Bamboo is an remarkable plant. It’s actually a grass, but some varieties are as strong as wood. It’s light, which can be an advantage in some situations. It’s also flexible, which means it can be bent into curved or rounded shapes without breaking. Bamboo reeds are smooth on the outside, so they don’t always have to be stripped. And they can be split to make them flatter, or used whole in their more rounded form.
There are 1,200 different varieties of bamboo growing around the world; 600 of these grow in Japan. Some types are as small as a few inches; others grow to more than 100 feet tall. Bamboo’s varying characteristics give it many different uses, of which the Japanese have taken advantage for the many centuries they’ve been working with it. The one consideration is that bamboo doesn’t take well to mechanical processing; it’s best worked by hand. As a result, it has remained a craft-but it is one which many Japanese craftspeople have elevated to an art.
Baskets are probably the most common items made from bamboo. This is true in Japan, but the styles and types of baskets differ by area.
Suruga baskets, which come from Shimizu, were first made and sold by samurai warriors as a way to supplement their incomes. Suruga basketmakers use a combination of round pieces-called “splints”-for the sides of the baskets, and flat splints, woven into patterns, for the bottom and the lid. They make ordinary “utility” baskets, cages for insects and birds, and other items, like lampshades.
Beppu basketry was started by the local people as a way to make money from the tourists visiting the nearby hot springs, and eventually developed into a full time business for some people. Beppu baskets use flat splints, and are usually either natural-colored (if they’ve had minimal processing) or black (if they’ve been dyed and lacquered). The weaves used for these baskets can range from plain over-under patterns to quite intricate hexagonal and octagonal designs.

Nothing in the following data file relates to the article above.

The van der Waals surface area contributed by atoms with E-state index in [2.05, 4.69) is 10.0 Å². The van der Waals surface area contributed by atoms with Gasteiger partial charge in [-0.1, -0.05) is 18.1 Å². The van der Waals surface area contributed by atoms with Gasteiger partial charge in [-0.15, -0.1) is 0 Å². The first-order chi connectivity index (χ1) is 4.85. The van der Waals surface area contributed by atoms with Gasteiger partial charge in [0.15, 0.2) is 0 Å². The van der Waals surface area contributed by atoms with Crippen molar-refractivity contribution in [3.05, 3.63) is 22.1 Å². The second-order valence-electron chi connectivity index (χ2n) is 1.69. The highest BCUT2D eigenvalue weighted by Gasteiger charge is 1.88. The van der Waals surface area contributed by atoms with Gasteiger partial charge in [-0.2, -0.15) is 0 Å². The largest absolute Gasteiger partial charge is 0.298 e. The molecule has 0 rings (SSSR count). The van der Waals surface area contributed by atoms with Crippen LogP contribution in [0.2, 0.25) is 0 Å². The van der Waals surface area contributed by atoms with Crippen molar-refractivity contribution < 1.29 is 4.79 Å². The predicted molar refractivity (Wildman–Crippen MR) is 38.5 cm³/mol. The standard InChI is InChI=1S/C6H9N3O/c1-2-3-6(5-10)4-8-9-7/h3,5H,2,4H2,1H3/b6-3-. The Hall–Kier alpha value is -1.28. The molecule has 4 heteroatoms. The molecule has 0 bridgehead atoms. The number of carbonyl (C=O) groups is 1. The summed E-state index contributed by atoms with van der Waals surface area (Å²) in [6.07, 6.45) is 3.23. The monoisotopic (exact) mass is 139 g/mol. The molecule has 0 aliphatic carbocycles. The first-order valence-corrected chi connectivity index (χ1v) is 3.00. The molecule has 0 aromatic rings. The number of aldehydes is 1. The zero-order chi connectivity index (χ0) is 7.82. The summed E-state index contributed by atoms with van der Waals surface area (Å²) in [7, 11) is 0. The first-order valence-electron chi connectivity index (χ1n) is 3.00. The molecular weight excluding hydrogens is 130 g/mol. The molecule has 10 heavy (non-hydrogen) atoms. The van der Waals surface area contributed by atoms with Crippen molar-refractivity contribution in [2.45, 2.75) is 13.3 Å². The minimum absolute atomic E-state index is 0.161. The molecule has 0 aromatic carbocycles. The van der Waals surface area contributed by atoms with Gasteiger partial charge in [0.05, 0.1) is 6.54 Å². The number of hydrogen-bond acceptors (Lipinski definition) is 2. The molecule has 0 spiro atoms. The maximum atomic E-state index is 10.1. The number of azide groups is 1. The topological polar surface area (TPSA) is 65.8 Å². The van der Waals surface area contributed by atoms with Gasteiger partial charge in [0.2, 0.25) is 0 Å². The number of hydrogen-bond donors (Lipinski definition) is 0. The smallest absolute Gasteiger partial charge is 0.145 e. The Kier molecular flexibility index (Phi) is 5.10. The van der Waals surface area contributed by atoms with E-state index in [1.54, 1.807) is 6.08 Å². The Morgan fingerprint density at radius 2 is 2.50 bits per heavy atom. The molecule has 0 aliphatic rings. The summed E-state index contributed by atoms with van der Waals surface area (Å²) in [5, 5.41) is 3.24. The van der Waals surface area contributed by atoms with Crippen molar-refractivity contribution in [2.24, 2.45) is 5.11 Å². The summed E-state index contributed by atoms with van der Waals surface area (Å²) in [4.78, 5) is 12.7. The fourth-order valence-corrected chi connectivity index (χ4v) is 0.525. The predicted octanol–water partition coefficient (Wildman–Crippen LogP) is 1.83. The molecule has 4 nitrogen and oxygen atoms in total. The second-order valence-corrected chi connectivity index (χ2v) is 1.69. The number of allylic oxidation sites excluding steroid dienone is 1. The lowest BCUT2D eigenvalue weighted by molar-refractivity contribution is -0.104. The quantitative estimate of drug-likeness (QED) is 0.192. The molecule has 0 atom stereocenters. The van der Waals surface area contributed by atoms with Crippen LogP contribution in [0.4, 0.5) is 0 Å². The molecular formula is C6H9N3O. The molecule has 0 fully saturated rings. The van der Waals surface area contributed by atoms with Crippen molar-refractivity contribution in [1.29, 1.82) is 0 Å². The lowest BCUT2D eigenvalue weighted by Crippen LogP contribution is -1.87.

Ikoma craftspeople have chosen to use bamboo for other items. One of their most popular is the tea whisk, so important to the Japanese tea ceremony. Whisks can vary, mainly by handle length, number and length of splines, and head shapes, depending on the type of tea being prepared. But however they’re made, they’re a good example of a very functional object that also has a very beautiful form.
In Miyakonojo, bamboo has been used to make archery bows since the 12th century. There was a period of time after World War II when martial arts, including archery, could not be taught, and bowmaking almost stopped during this time. Today, though, archery has been revived as a sport, and bamboo bows are back in demand. Their types depend on the degree of skill of the person using them-from beginner to expert.
Other objects made from bamboo include kitchen utensils, fishing poles, flutes, vases, and furniture. It’s even possible to make walls from bamboo splints that have been woven together.
Bamboo is an amazingly versatile medium, and Japanese craftspeople have learned to make the most of this versatility. Considering that bamboo takes only a year to reach maturity-unlike trees, which can take much, much longer-it’s likely that these people will be able to explore its potential for a very long time.